Ringforts (Raths) and Townlands in West Cork

Ringforts - otherwise known as Raths or Lioses - are the most abundant archaeological monument in the Irish landscape. As of July 2022 taking a count from the archaeological survey of Ireland there are a total of about 33,000 on the island of Ireland - 3523 cashels, 25,912 raths, 499 unclassified and about 3000 in Northern Ireland. Although mostly preserved and largely untouched, there are estimated to have been over 60,000 in the past. Agricultural improvement resulted in some being ploughed out, but this came to an end (except in a couple of cases) when the preservation of Ireland's archaeological heritage was enacted in law.

The name Ringfort is a misnomer, having been bestowed in a time when archaeological and historical knowledge was more limited, and likely influenced by popular ideas that these were 'Dane's Forts'; which is how they often appear on the early maps of the 19th century, and some before. They were of course also known as 'Fairy Forts' and this probably helped to preserve them, since the disturbing of a Fairy Fort would inevitably bring bad luck of some sort.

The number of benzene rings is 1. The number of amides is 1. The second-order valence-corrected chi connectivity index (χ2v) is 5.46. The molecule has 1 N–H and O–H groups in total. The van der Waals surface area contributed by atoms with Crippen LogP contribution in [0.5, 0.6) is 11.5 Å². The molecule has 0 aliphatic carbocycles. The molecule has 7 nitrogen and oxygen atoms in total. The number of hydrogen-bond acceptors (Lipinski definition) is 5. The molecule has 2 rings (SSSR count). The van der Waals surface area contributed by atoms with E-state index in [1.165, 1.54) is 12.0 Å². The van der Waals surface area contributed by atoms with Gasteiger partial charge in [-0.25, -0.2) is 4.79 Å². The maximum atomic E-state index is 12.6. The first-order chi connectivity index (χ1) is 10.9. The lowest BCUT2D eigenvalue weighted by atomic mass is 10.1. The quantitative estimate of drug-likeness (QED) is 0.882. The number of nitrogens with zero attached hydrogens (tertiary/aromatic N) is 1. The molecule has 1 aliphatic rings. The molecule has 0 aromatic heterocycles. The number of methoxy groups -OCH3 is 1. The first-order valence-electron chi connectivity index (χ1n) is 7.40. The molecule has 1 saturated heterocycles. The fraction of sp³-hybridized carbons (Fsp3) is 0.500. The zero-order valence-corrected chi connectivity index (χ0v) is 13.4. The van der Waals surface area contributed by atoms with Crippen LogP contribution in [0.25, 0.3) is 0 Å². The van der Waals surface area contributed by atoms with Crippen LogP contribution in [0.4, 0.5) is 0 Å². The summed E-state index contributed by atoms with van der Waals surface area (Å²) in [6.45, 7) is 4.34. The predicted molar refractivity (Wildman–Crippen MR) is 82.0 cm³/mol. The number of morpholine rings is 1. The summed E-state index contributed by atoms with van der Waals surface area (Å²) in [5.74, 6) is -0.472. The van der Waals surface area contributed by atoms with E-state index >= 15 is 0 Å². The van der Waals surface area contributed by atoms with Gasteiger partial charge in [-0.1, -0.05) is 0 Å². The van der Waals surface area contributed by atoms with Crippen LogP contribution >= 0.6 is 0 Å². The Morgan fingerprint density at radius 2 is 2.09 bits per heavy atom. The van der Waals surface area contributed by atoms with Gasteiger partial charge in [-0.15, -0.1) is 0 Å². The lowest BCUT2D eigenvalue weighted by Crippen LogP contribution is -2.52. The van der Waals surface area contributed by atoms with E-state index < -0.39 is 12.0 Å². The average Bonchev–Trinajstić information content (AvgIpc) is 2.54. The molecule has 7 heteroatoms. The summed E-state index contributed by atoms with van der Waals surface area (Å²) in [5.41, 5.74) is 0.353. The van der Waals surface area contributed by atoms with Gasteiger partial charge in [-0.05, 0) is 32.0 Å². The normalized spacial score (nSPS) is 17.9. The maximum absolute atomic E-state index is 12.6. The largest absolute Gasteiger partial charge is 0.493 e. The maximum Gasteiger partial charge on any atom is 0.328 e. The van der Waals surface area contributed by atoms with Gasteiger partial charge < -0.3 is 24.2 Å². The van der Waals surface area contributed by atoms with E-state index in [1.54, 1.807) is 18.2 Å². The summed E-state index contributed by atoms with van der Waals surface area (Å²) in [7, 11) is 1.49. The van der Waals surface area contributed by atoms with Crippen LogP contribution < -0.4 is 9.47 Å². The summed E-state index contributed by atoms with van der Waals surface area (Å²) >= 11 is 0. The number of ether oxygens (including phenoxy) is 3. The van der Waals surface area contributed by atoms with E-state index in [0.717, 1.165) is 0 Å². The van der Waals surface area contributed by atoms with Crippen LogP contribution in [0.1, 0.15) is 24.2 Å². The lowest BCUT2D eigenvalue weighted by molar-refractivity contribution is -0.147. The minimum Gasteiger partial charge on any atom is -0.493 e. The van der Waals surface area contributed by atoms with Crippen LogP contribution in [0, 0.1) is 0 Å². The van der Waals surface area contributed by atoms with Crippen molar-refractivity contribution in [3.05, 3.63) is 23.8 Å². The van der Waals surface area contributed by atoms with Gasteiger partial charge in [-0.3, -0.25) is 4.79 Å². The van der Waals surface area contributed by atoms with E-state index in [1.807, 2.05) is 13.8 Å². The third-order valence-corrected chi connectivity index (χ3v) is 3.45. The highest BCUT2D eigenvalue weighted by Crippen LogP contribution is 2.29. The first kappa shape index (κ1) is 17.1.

It is widely accepted now that these Raths - the other regional name for them in Ireland, Lios, or Liss, actually refers to the area inside the bank - were farmsteads, possibly of the more wealthy farmers. However, they exist in some different configurations that appear to relate to the status of the occupiers, and the location of some suggests some other uses rather than a farmstead.